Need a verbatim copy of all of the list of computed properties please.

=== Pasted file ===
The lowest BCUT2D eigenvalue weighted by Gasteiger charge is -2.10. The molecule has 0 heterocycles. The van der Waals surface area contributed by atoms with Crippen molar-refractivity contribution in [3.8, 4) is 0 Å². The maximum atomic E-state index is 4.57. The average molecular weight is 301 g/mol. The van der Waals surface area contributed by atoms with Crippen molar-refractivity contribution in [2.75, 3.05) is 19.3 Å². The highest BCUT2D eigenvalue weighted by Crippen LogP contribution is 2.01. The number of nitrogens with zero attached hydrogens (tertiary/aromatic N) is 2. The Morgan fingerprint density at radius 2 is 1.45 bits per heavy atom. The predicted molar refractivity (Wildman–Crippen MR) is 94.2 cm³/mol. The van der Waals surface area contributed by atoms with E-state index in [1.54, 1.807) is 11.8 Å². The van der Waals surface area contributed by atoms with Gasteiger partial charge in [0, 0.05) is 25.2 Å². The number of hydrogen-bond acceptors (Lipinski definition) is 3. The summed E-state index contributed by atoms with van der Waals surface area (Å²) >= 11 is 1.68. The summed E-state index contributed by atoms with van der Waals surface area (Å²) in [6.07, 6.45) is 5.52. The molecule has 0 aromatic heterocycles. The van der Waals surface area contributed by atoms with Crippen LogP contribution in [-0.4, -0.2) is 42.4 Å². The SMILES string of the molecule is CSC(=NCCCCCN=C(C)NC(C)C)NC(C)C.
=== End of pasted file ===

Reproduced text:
The lowest BCUT2D eigenvalue weighted by Gasteiger charge is -2.10. The molecule has 0 heterocycles. The van der Waals surface area contributed by atoms with Crippen molar-refractivity contribution in [3.8, 4) is 0 Å². The maximum atomic E-state index is 4.57. The average molecular weight is 301 g/mol. The van der Waals surface area contributed by atoms with Crippen molar-refractivity contribution in [2.75, 3.05) is 19.3 Å². The highest BCUT2D eigenvalue weighted by Crippen LogP contribution is 2.01. The number of nitrogens with zero attached hydrogens (tertiary/aromatic N) is 2. The Morgan fingerprint density at radius 2 is 1.45 bits per heavy atom. The predicted molar refractivity (Wildman–Crippen MR) is 94.2 cm³/mol. The van der Waals surface area contributed by atoms with E-state index in [1.54, 1.807) is 11.8 Å². The van der Waals surface area contributed by atoms with Gasteiger partial charge in [0, 0.05) is 25.2 Å². The number of hydrogen-bond acceptors (Lipinski definition) is 3. The summed E-state index contributed by atoms with van der Waals surface area (Å²) >= 11 is 1.68. The summed E-state index contributed by atoms with van der Waals surface area (Å²) in [6.07, 6.45) is 5.52. The molecule has 0 aromatic heterocycles. The van der Waals surface area contributed by atoms with Crippen LogP contribution in [-0.4, -0.2) is 42.4 Å². The SMILES string of the molecule is CSC(=NCCCCCN=C(C)NC(C)C)NC(C)C.